Something is afoot in the medical device-pricing arena that has prompted this month’s “Soapbox” by Ismael Cordero, CBET, and a study by economists Robert W. Hahn, executive director, Reg-Markets Center, senior fellow, American Enterprise Institute; and Hal J. Singer, president, Criterion Economics.

The topic in question is a bill introduced late last year—the Transparency in Medical Device Pricing Act of 2007, S.2221—by Senators Chuck Grassley and Arlen Specter. At the crux of the bill is an effort to introduce transparency into the prices that medical device suppliers charge hospitals participating in federal health care programs, with an end goal of ensuring that hospitals can provide efficient and economical care and preclude the taxpayers from being overcharged for implantable medical devices paid for through these government-funded programs.

In economics, transparency refers to a market where many people have extensive knowledge about which products and services are available and at which price. For us as humans, openness and accountability reside on the same plane as transparency.

It all comes down to communicating openly, which is a good business practice.

At a press conference on February 19 in Washington, DC, the above economists released their study ( “We found that mandatory price disclosure, as proposed in S.2221, is unlikely to benefit patients or hospitals and worse, will likely increase costs,” Hahn said.

According to the authors, in order for price disclosure to have a favorable effect, large search costs must see a considerable reduction, and the pricing information disclosed needs to be current.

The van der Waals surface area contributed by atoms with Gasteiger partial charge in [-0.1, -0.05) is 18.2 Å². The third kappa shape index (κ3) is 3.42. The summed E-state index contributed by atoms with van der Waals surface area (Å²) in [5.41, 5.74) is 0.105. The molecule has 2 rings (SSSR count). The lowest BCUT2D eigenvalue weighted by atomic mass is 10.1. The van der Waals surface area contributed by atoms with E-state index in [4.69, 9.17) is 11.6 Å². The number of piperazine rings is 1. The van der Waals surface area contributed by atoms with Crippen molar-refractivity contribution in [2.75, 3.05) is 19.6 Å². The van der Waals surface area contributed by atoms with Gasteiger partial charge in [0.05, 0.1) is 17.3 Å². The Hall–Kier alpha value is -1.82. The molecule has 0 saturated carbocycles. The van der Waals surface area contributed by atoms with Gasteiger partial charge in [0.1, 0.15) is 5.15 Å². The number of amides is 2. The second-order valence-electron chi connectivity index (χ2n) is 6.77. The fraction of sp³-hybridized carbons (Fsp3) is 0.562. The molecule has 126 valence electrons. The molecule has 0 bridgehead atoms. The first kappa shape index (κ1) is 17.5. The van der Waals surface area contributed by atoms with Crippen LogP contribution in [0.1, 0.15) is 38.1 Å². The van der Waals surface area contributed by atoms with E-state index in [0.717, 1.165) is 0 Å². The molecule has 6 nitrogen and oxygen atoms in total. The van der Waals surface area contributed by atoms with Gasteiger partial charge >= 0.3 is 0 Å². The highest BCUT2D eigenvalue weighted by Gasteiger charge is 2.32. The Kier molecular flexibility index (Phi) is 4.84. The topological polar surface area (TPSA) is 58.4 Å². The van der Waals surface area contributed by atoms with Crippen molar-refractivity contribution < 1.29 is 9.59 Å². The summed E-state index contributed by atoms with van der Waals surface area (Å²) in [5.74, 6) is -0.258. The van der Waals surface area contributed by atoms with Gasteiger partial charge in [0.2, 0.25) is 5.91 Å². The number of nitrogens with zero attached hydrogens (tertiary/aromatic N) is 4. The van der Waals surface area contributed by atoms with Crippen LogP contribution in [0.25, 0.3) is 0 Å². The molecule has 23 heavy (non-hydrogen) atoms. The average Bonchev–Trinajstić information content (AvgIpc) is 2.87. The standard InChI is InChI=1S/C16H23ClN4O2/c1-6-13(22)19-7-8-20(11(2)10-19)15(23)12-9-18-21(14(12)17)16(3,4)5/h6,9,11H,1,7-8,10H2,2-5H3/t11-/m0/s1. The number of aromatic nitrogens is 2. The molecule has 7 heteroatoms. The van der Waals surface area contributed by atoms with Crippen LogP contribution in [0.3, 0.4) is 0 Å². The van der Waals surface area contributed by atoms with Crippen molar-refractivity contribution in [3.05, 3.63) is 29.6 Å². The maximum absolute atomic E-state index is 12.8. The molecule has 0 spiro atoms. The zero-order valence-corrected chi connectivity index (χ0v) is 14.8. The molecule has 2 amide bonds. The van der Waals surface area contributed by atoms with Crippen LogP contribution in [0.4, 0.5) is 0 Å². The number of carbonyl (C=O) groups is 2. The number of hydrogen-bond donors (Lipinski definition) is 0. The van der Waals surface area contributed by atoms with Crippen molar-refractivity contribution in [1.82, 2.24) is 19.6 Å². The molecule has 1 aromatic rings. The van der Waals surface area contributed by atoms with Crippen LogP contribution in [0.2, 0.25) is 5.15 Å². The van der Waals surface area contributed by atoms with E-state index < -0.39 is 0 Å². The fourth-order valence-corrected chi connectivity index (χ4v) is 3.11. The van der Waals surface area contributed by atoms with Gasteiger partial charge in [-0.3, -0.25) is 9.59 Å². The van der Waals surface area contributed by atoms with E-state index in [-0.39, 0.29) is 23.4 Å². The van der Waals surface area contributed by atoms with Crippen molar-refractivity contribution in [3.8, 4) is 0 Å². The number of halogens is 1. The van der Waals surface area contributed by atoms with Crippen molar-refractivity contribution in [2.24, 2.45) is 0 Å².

Specifically, the report found that: the medical device industry is concentrated among a few firms; there are few, if any, economical substitutes for many medical devices; competitors repeatedly interact in the marketplace; some medical devices are standardized whereas other devices are differentiated; and firms do not already know their rivals’ prices.

As a result, the report concluded that: significant search costs would remain for hospitals and patients, since the data would be at least 3 months old disclosure would not provide current price information, and the structure of the health care industry would not ensure that hospitals pass cost savings on to consumers.

At various times, 24×7′s readers have written about their frustration in trying to obtain prices on medical devices they are interested in purchasing (“Soapbox,” March 2007, for example), and this may well be the first step to alleviating that obstacle.

There will always be two sides to every story—where do you stand? Do you agree with Cordero that this first step should be carried through to include all medical devices, or will this transparency bill drive prices higher? E-mail me and let me know your views, opinions, and suggestions.

Julie Kirst